What strategies have you found to be most successful when you start to work with a student?

Right from the get go, I try my best to make students comfortable with my presence. This is because it is important to me that the students trust that I will be non-judgmental and encouraging so that they can freely ask questions and more easily rebound from their mistakes. Additionally, starting from day one, I also like to work with the student to identify challenges and to make a study plan in order to address their obstacles. It makes strategizing going forward more transparent so they know what to expect, become familiar with the study tools they are using and become involved in creating an action plan that works for them.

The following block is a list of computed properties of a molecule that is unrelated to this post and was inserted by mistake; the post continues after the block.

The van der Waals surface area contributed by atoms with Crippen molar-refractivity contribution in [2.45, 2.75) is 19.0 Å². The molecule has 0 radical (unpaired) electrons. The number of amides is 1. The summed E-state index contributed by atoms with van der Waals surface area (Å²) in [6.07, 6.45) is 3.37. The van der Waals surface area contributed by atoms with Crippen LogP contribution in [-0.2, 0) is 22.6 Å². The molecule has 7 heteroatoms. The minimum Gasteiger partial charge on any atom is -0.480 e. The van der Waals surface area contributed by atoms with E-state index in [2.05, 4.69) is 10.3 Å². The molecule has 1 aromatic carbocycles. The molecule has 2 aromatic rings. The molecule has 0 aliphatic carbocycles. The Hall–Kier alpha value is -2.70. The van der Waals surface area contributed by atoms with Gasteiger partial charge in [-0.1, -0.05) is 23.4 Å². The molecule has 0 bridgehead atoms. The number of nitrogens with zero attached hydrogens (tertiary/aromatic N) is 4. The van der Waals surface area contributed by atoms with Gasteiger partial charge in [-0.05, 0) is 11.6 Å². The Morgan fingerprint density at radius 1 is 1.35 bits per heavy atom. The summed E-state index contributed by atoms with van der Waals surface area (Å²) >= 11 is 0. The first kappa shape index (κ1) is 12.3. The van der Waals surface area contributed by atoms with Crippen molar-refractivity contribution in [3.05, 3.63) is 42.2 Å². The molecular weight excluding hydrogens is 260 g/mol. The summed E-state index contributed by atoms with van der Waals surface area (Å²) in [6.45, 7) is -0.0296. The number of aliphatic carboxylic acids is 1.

How do you build a student's confidence in a subject?

It can be a daunting task for students to take on subjects that are hard for them. My method of building confidence in these subjects is working from the ground up: breaking down subjects into smaller manageable sections/topics or starting from easier problems and then, introducing tricks and common mistakes. This way, they gradually build a knowledge base and foundation so they have the basics to turn to when dealing with more complex problems. Additionally, I like to have students periodically reflect on what they have learned so far, verbally or in writing. Even if it does not seem like much for that day, when looking back comprehensively, they will see how much knowledge they have accumulated and how much better they have gotten since day one.